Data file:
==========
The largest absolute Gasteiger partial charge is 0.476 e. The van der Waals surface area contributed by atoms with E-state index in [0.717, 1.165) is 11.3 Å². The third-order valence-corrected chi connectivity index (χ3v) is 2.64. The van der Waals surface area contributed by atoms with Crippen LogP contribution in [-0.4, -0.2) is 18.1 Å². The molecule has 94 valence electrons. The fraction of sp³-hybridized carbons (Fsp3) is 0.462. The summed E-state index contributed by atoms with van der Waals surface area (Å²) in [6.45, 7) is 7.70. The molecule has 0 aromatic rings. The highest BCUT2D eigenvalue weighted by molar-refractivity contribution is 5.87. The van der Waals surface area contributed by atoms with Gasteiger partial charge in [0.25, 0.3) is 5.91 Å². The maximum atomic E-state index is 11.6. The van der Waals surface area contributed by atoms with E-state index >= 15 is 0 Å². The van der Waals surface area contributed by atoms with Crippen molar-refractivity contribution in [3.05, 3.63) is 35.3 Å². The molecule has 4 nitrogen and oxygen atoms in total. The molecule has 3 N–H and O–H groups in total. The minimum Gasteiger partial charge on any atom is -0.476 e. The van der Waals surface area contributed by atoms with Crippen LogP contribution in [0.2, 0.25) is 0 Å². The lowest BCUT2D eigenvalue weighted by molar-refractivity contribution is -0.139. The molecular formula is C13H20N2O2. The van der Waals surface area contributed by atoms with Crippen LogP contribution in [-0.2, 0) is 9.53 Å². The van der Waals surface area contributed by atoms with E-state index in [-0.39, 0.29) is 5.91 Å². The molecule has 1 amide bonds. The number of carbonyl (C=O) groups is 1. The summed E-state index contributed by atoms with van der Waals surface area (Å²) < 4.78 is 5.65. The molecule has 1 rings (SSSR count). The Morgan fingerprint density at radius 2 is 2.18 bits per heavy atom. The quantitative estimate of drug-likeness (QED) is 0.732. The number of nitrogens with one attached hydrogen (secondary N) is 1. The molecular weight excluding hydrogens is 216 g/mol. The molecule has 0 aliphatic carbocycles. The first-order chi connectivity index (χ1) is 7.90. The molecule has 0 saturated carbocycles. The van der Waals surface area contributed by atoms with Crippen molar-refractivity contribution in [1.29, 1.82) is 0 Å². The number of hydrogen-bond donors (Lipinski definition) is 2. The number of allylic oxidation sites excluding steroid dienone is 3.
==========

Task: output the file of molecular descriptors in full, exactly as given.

The largest absolute Gasteiger partial charge is 0.476 e. The van der Waals surface area contributed by atoms with E-state index in [0.717, 1.165) is 11.3 Å². The third-order valence-corrected chi connectivity index (χ3v) is 2.64. The van der Waals surface area contributed by atoms with Crippen LogP contribution in [-0.4, -0.2) is 18.1 Å². The molecule has 94 valence electrons. The fraction of sp³-hybridized carbons (Fsp3) is 0.462. The summed E-state index contributed by atoms with van der Waals surface area (Å²) in [6.45, 7) is 7.70. The molecule has 0 aromatic rings. The highest BCUT2D eigenvalue weighted by molar-refractivity contribution is 5.87. The van der Waals surface area contributed by atoms with Gasteiger partial charge in [0.25, 0.3) is 5.91 Å². The maximum atomic E-state index is 11.6. The van der Waals surface area contributed by atoms with E-state index >= 15 is 0 Å². The van der Waals surface area contributed by atoms with Crippen molar-refractivity contribution in [3.05, 3.63) is 35.3 Å². The molecule has 4 nitrogen and oxygen atoms in total. The molecule has 3 N–H and O–H groups in total. The minimum Gasteiger partial charge on any atom is -0.476 e. The van der Waals surface area contributed by atoms with Crippen LogP contribution in [0.2, 0.25) is 0 Å². The lowest BCUT2D eigenvalue weighted by molar-refractivity contribution is -0.139. The molecular formula is C13H20N2O2. The van der Waals surface area contributed by atoms with Crippen LogP contribution in [-0.2, 0) is 9.53 Å². The van der Waals surface area contributed by atoms with E-state index in [-0.39, 0.29) is 5.91 Å². The molecule has 1 amide bonds. The number of carbonyl (C=O) groups is 1. The summed E-state index contributed by atoms with van der Waals surface area (Å²) < 4.78 is 5.65. The molecule has 1 rings (SSSR count). The Morgan fingerprint density at radius 2 is 2.18 bits per heavy atom. The quantitative estimate of drug-likeness (QED) is 0.732. The number of nitrogens with one attached hydrogen (secondary N) is 1. The molecular weight excluding hydrogens is 216 g/mol. The molecule has 0 aliphatic carbocycles. The first-order chi connectivity index (χ1) is 7.90. The molecule has 0 saturated carbocycles. The van der Waals surface area contributed by atoms with Crippen molar-refractivity contribution in [1.29, 1.82) is 0 Å². The number of hydrogen-bond donors (Lipinski definition) is 2. The number of allylic oxidation sites excluding steroid dienone is 3.